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Friday, October 7, 2016

Molecular machine as the carrier of new hope for humanity

It is appropriate if the Nobel Prize 2016 in Chemistry was awarded to three scientists who laid the foundation for creating the world's smallest machine, a machine that sized thousands of times thinner than a human hair. And from those smallest machines now allow Germany to make anti-cancer compounds combretastatin A-4 that claimed can cure cancer without harming healthy cells.
The three recievers of Nobel Prize 2016 in Chemistry, (left-to-right) Jean-Pierre Sauvage, Sir J. Fraser Stoddart, dan Bernard L. Feringa. (Picture from: http://adf.ly/1ecXQ6)
They are Jean-Pierre Sauvage, Sir J. Fraser Stoddart, and Bernard L. Feringa who have acted to trigger the manufacturing of molecular level machines. Sauvage, 71, is professor emeritus at the University of Strasbourg and director of research emeritus at France’s National Center for Scientific Research.  Stoddart, 74, a Scottish-born professor at Northwestern University in Evanston, Illinois, who became a U.S. citizen in 2011. Feringa, 65, is a professor of organic chemistry at the University of Groningen, the Netherlands.

Actually, these nanoscale machine actually been envisioned since the 1950s. And according to Richard Feynman, a Nobel Prize-winning physicist, said that such a machine will bring a bright future. The machines are realized through elaborate research stage, take at least 30 years to actually can be applied.
The Royal Academy of Sciences members, from left to right, Professor Sara Snogerup Linse, Professor Goran K Hansson and Professor Olof Ramstrom present the 2016 Nobel Chemistry Prize at the Royal Swedish Academy of Sciences, in Stockholm, Sweden, Wednesday, Oct. 5, 2016. Jean-Pierre Sauvage, Fraser Stoddart and Bernard Feringa have been awarded the Nobel chemistry prize. (Picture from: http://adf.ly/1ecYih)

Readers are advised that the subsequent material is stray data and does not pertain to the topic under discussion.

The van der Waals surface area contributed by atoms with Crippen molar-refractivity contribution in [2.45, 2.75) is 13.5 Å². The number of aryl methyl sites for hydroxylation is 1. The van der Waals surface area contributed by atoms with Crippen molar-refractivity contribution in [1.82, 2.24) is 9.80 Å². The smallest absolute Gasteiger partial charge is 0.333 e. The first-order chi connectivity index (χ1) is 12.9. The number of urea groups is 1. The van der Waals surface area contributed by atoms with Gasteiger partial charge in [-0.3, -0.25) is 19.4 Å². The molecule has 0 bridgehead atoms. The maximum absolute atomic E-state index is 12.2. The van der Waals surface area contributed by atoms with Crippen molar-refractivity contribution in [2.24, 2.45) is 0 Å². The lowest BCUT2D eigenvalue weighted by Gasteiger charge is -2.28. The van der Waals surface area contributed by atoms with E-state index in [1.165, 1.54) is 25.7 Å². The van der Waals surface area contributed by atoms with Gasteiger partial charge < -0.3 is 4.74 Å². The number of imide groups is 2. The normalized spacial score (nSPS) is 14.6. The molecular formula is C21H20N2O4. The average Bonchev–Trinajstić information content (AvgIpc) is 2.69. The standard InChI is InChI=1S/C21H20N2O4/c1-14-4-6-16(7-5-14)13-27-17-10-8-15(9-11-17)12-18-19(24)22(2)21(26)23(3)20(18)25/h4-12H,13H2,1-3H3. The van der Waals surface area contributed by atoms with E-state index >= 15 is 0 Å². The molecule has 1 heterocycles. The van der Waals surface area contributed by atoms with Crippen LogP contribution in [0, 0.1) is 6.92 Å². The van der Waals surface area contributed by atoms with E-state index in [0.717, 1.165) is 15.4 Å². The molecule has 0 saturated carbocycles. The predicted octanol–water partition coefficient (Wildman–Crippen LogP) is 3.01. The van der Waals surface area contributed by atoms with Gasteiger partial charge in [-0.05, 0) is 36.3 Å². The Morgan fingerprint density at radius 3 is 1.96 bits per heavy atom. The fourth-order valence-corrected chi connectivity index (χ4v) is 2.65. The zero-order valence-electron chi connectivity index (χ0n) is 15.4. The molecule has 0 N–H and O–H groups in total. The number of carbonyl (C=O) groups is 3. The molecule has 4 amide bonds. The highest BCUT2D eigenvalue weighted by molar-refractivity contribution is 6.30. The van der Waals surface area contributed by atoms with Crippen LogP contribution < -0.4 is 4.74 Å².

Sauvage who started with a valuable innovation in 1983. In that time, he made two molecular rings that can be manipulated easily. Then he modified the rings so they can encircle each other.

Then, in 1991, Stoddart invented the molecular wheels. The wheels can rotate with a certain axis, and powered by collisions of molecules in the vicinity. Moreover, these wheels were able to keep the information.

Followed by Feringa then successfully made molecular motors in 1999. These innovation to enhance the two previous scientists innovations to realizing the molecular machines.

Of the aforementioned innovations, which then allows for the creation of a kind of nanocar that can move on the microscopic tracks by carrying certain cargo.
A molecular 'nanocar' travels across a metal surface, propelled by bonding changes. (Picture from: http://adf.ly/1ecZFn)
According to Sara Snogerup Linse, a member of the Nobel committee who said that the creation of the smallest engine in the world is full of challenges. The scientists should be able to create the molecules with the bonds that easily manipulated.

"Another challenge is the molecule that has a tendency to reach equilibrium. Thus, it is very difficult to create a movement of molecules in a certain direction," she said as quoted by the Washington Post on Wednesday, October 5, 2016.

The discovery of these molecular motors was same as revolutionary with the invention of the electric motor in 1830, which then triggers a variety of innovations, such as trains, planes up to washing machines.

Feringa said that he was surprised be one of the three receivers of Nobel Prize in Chemistry. "I feel like the Wright Brothers who flew for the first time 100 years ago. People say, why do we need a plane? Now we are in the Boeing 747 and Airbus," he said.

Feringa also revealed that the smallest engine in the world opens many possible applications. At the same time, it must be ensured that these innovations were treated well, and aiming for humanity. *** [EKA | FROM VARIOUS SOURCES | WASHINGTON POST]
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